Ukrainian Themes at Bard Sosnoff

Andrés Rivas and orchestra

by Kevin T McEneaney

The Bard Conservatory Orchestra opened its semester-end concert with Mazeppa (1853) by Franz Liszt. Byron published an epic biographical poem (now only read by graduate students of the Romantic period) on the Ukrainian patriot who aligned with the Swedes against the Pole and later found met his defeat by Peter the Great. Liszt, however, was really influenced by Victor Hugo’s much shorter 1829 poem on the subject. Liszt had met Victor numerous times in Parisian salons, and they admired each other. Andrés Rivas conducted with tight electric energy while the orchestra resounded with scissored unity between strings and horns, especially the trumpet of Joel Guahnich. Mazeppa is one of twelve tone poems by Franz: perhaps the most reworked and revised of this series and certainly the tone poem that still has a foothold in concert repertoire. An atmosphere of relentless terror and unjust repression rachets-up to an erupting climax of a Cossack march. The music is hypnotic, thrilling, explosive; it remains an inspiring work of rebellion against autocratic authority.

Hailey McAvoy

James Bagwell conducted three early songs by Maurice Ravel with mezzo-soprano Hailey McAvoy. These early works, much influenced by Debussy, date from the time when Ravel was a member of an all-male artistic, dandy society named “Apaches” who met weekly. In Shéhérazade (1903) the singer pines for the imagined beauty of the Asian continent, an exercise in French infatuation with decadent Orientalism as a languorous aesthetic of ideal existence where one drowns in the luxury of exotic flowers and fruits. McAvoy sang caressing seduction. La flute enchantée, where Isabella Cruz-Vespa excelled on flute, imagines a servant experiencing virtual ecstasy in hearing the master play his flute. L’indifférent was evocative, enigmatic with sexual frisson where an impassioned glance leads to the lost opportunity of sexual union. The echo of this piece still has resonance for all time.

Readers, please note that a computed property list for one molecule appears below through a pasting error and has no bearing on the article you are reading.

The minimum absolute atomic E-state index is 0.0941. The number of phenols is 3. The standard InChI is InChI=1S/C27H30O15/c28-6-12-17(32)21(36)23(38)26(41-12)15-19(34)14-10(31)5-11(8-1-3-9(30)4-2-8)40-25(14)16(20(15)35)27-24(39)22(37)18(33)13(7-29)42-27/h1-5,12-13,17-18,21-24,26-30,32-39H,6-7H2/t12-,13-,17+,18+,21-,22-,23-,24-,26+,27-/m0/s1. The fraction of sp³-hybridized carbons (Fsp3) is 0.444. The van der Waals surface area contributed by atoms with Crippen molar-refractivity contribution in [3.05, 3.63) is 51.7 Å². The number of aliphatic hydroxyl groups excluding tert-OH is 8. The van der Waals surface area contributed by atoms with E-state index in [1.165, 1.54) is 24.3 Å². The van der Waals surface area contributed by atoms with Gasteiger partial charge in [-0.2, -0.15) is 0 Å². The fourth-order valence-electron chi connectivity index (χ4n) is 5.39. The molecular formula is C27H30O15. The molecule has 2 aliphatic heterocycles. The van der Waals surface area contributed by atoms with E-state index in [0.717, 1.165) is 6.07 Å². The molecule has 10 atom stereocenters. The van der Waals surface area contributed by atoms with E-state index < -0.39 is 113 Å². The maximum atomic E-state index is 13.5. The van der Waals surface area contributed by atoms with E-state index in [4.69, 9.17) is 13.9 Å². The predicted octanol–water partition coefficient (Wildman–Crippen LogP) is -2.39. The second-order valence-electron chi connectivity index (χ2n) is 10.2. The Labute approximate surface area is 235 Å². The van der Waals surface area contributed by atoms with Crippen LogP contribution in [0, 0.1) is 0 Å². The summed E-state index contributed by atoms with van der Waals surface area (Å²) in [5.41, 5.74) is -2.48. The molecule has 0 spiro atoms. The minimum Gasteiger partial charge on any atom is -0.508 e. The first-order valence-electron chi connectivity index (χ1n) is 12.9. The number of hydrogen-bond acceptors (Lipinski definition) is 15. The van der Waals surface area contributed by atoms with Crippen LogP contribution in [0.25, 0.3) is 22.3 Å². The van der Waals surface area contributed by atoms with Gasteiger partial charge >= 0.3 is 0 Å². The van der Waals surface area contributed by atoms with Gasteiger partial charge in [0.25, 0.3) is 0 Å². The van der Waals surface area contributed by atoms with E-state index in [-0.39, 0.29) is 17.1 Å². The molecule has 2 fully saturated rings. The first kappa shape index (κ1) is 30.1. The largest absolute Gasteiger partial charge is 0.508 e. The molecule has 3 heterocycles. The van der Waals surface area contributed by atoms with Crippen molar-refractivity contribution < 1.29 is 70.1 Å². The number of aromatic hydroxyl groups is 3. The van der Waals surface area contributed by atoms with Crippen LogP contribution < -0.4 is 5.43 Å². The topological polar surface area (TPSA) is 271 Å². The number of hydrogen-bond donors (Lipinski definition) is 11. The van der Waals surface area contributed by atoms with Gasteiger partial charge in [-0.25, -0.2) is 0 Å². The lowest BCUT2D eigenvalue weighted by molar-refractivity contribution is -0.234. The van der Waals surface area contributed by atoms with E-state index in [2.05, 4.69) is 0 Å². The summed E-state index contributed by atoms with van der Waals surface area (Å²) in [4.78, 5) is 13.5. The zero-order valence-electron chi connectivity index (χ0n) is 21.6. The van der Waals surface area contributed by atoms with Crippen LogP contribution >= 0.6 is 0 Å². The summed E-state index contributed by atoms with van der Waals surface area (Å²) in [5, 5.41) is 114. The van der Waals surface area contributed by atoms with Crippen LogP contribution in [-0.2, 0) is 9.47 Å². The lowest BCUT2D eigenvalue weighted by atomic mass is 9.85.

Dr. Leon Botstein conducted the second half of the concert.  Mykola Lysenko (1833-97) was an important Ukrainian composer never mentioned in books about Russian music. His Overture to the opera Taras Bulba, loosely based upon Nikolai Gogol’s early novel of that name, offered a short patriotic Ukrainian affirmation of freedom with myriad exclamation marks, and concluded in sincere exaltation. The work was had dense intricacy like fine needlework and the cellos were the nuanced backbone of the piece that achieved soaring eloquence.

The program concluded with its longest work: the second Symphony in D major by Johannes Brahms. While it took Brahms fifteen years to complete his first symphony, this was accomplished one summer aside a lake. Nature is depicted in its joyous harmonic sunshine while night possesses an eerie and fearful emptiness. There is an intimacy with nature along with solitary reverie that dramatizes a melancholy for companionship. This summer idyll, haunted by insomnia, may be the ideal of freedom that Ukrainians now aspire to. As such, this suave symphony may be what freedom might be like to Ukrainians grinding their teeth in cellars as artillery bombs fall on their streets. The performance displayed an adroit dexterity with kudos going to the strings and especially the small battalion of French horns….

Final bow

It was good to see a substantial audience in attendance.

Kevin T McEneaney

Author of Hunter S. Thompson: Fear, Loathing, and the Birth of Gonzo
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